Most would agree that credit cards can make life easier. If not handled correctly, however, they can also make life difficult. The best way to avoid getting bogged down in credit card debt is to understand how credit cards work.
A recent survey by consumer group Choice found that nearly half of Australians don’t know or aren’t sure what interest rate applies to their credit card. If you are among that group, you may be surprised to know that credit cards have higher interest rates than other forms of credit, and certainly much higher rates than savings accounts.
While the interest rate varies depending on the card’s features, the average credit card interest rate in Australia is around 17 percent. By comparison, among the 500-plus high interest savings accounts listed on RateCity.com.au, the highest interest rate offered at the time of writing was 4.5 percent by ING’s Savings Maximiser.
Unless you pay the full balance owed on your credit card each month, you are charged intereston all outstanding transactions and can end up paying a lot more than your original purchase amount.
Some cards offer a lower introductory or "honeymoon" interest rate but it will eventually revert back to the standard rate. It is important to check whet the interest rate will be at the end of the honeymoon period, and what fees and charges come with the offer.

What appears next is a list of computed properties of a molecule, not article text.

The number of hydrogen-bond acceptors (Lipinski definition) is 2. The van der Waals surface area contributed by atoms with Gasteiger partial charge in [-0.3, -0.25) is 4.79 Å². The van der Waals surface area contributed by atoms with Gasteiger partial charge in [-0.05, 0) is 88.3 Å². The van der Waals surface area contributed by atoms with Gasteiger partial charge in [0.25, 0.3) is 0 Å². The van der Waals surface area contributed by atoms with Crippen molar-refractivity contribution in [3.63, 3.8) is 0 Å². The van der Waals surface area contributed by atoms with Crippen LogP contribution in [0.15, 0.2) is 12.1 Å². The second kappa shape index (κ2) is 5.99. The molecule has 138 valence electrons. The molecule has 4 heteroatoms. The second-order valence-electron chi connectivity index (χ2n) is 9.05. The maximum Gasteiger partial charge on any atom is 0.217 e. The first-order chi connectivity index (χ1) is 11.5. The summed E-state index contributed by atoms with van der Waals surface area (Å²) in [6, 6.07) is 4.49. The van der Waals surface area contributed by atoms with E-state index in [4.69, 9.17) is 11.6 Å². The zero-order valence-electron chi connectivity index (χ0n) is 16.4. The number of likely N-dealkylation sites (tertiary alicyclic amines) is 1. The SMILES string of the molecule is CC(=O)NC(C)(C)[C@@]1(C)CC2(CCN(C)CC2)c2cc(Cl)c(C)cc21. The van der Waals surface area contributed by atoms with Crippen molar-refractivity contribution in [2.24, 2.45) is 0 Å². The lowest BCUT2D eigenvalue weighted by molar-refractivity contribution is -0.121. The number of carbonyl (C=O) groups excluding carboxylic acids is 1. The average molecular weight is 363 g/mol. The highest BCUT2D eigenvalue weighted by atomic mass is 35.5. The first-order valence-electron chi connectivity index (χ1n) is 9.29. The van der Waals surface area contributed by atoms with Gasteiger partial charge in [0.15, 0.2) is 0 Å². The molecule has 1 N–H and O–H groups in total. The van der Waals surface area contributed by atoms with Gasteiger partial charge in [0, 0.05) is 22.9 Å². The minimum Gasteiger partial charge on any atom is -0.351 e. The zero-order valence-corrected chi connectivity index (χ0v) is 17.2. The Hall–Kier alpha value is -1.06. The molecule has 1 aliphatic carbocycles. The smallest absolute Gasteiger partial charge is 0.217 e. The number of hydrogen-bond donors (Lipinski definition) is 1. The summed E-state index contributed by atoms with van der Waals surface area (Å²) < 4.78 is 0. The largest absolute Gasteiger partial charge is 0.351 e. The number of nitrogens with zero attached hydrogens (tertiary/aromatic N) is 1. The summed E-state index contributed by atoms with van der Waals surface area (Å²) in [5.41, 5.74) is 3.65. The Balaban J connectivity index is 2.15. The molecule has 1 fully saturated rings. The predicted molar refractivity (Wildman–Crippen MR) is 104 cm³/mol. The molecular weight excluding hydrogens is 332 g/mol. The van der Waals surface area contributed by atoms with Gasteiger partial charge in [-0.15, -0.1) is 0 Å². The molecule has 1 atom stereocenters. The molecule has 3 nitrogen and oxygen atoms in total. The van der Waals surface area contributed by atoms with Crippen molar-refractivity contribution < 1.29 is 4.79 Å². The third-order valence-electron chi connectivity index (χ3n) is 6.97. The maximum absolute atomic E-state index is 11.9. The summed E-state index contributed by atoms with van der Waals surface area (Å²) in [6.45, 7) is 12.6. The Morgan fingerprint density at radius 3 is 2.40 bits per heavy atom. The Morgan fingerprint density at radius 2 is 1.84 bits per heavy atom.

Fees & charges
Most cards carry an annual fee, ranging from $25 to $700 depending on the benefits they offer, but there are 26 cards in the RateCity database charging no ongoing fees. However, no-fee credit cards may come with a higher interest rate or a strict credit limit, so it’s important to do your research and assess which card is right for your spending habits.
Credit cards can also carry cash advance fees, late payment fees, a foreign currency transaction fee when you use your card overseas, and over-limit fees if you spend more than your credit limit. A growing number of banks now also charge a replacement fee for lost cards.
You bank calculates your minimum monthly repayment based on your closing balance. If you’ve spent less than $10, you’ll have to pay the whole amount. If you’ve spent between $10 and $400, the minimum repayment will be $10. For balances above $400, your minimum repayment may be 2 percent of the amount you spent, but this may depend on your provider.
Paying the minimum repayment each month simply means you avoid a late payment fee, and end up paying interest on the rest of the outstanding balance.
The majority of credit cards offer interest-free periods (44 or 55 days), which means you pay no interest for a certain number of days. The interest-free period is calculated from the start of your statement period, however, not when you make the purchase.